To bring this new vision for Piccolo Bar to life; Dave teamed up with his old friend, artist and designer Michael Delany (Honkytonks, The Bottom End, Prince of Wales, The Forrester’s, The Oxford Tavern, among others) who brought his artistic flair to the venue. The look has been a painstaking labour of love for both Dave and Michael. Every detail has been mulled over from the old matchbooks that sit under the glass bar top to the mosaic entryway.
“We created a completely new fit-out that still pays respect to the history and people that frequented the café,” says Dave, referencing the many famous people that have been to Piccolo in the past, many of them now immortalised with a mugshot on the iconic photo wall. “Since taking over I have heard so many amazing stories of the characters that have spent time in these four walls – everyone from Jeff Buckley, Mel Gibson, Geoffrey Rush, Marianne Faithful, the Red Hot Chilli Peppers and Gough Whitlam. If only these walls could talk!” laughs Dave.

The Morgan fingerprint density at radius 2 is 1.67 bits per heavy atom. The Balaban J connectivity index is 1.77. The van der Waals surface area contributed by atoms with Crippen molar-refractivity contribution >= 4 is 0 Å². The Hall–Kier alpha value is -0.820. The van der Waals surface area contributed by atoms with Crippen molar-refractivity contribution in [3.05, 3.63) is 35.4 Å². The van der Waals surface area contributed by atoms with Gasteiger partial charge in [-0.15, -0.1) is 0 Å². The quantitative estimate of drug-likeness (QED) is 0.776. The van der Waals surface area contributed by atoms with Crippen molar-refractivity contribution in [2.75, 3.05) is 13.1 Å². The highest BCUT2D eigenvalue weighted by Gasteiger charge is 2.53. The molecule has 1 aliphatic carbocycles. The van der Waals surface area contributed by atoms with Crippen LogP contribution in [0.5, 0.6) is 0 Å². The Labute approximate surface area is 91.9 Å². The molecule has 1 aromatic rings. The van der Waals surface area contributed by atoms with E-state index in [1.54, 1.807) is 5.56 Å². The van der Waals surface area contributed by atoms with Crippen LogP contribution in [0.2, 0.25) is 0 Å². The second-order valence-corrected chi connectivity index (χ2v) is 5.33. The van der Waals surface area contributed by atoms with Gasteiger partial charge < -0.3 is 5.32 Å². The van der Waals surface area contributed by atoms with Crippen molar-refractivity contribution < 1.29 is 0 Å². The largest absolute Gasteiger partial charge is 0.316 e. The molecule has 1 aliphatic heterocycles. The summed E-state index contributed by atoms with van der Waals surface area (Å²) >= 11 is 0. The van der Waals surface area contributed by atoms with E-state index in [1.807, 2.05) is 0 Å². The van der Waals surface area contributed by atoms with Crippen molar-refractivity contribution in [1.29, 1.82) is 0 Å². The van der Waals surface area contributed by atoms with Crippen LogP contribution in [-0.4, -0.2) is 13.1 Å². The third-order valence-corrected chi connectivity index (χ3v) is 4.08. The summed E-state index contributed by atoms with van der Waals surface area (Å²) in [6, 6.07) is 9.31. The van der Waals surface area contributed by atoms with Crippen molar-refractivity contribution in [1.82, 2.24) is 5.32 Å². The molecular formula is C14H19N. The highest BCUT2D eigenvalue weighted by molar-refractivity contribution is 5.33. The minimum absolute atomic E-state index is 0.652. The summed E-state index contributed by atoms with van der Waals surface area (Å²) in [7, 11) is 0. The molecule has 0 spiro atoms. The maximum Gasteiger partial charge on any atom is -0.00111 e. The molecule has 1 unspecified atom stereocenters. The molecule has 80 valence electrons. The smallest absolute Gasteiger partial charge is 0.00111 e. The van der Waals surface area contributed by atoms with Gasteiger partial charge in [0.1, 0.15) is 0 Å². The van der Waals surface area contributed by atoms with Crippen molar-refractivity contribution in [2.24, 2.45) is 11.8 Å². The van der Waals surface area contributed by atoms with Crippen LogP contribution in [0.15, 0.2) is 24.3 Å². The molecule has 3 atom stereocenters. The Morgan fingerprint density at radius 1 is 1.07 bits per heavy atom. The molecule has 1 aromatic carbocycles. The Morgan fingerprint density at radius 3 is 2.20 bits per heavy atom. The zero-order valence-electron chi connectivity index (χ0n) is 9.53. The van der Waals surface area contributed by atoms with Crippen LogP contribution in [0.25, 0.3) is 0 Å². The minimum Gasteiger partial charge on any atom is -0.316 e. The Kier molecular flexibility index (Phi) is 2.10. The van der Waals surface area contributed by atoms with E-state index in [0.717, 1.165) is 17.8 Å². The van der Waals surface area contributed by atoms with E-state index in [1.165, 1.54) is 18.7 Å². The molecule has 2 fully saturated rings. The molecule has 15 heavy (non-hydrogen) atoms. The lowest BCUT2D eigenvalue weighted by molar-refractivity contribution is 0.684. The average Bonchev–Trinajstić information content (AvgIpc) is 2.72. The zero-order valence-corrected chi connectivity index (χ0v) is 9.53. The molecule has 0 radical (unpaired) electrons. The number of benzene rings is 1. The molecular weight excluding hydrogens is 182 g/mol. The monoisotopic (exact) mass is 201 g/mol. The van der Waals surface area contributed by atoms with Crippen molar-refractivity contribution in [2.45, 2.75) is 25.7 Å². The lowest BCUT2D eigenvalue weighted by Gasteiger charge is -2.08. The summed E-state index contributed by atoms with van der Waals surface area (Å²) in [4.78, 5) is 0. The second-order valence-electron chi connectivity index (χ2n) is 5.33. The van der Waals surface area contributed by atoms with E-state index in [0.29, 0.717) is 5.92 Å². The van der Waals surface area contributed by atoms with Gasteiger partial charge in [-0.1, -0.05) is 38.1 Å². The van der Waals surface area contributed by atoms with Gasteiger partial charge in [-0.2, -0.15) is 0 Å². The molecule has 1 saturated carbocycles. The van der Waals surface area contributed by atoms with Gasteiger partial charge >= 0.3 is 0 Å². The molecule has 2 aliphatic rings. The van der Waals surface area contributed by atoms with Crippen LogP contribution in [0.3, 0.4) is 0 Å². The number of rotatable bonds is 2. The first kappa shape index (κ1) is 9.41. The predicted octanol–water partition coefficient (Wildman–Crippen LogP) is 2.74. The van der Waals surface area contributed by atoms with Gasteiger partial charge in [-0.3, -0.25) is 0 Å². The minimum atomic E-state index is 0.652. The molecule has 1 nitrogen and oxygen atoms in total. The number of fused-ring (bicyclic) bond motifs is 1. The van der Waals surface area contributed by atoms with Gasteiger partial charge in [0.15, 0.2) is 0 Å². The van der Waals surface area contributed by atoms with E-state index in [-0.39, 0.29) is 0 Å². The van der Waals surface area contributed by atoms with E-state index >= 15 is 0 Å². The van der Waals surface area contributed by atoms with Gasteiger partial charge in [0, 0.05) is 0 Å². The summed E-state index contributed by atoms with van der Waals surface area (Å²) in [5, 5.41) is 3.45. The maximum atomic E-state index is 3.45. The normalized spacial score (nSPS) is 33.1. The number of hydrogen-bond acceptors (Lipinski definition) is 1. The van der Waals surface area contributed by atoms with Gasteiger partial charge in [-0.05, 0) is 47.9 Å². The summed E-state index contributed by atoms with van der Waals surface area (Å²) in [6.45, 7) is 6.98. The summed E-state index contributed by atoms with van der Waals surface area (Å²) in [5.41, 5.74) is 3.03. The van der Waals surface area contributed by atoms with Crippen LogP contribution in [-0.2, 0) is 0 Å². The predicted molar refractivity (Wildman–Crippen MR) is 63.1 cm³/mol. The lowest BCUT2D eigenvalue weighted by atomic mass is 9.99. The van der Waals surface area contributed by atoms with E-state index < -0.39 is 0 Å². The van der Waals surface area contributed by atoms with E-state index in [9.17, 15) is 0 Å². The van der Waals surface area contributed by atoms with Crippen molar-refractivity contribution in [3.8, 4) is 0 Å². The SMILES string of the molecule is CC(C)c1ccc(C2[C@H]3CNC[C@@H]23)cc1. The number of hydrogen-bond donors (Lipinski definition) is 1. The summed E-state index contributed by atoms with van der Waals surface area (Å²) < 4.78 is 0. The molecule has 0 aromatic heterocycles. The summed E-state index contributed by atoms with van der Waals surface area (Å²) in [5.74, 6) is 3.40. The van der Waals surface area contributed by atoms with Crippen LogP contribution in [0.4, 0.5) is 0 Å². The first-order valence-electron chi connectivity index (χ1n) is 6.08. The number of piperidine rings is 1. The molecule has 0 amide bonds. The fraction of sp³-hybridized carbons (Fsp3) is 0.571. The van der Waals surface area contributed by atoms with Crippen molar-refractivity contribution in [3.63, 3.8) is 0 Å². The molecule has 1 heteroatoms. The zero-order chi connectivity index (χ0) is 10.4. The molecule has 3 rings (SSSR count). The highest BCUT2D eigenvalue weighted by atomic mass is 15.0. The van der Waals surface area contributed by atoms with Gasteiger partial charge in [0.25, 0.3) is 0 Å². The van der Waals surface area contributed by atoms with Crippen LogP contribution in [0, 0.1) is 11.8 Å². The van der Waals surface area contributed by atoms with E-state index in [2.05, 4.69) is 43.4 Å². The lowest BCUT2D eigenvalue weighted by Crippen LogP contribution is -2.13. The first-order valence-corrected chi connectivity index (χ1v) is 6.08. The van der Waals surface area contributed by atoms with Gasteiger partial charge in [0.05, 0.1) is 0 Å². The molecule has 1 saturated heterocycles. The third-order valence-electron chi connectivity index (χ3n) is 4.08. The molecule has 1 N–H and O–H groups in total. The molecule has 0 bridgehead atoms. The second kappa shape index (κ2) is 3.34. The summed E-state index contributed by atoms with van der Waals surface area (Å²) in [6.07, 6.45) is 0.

When it comes to all the tiny details that fill the space, Dave says: “I spent a small fortune on eBay collecting historic Kings Cross photos for the walls, vintage bar matches, as well as a few hard-to-find Amari to fill out the backbar. I think it gives the bar that old school vibe which we wanted to bring back.” Despite all the work that has gone into the renovation, Dave says there is a sense of satisfaction when people think it’s really old.
Dave also had a very clear vision when it came to putting the drinks list together. With over 25 years of immersion in hospitality, his vision for the list was crystal clear. Classic cocktails done well. “I always knew we would just focus on rotating classic cocktails with no real twists and mostly with three ingredients,” says Dave. “It works for a few reasons – it’s an old-style bar and the bar itself is tiny, meaning there is limited space for prep and storage.”
The current list features 17 classic drinks from the Tommy’s to the Hanky Panky. From 4pm-6pm each day, five of these drinks (Negroni, Garibaldi, Spritz, Americano and Bellini) are available for Aperitivo Hour for just $12.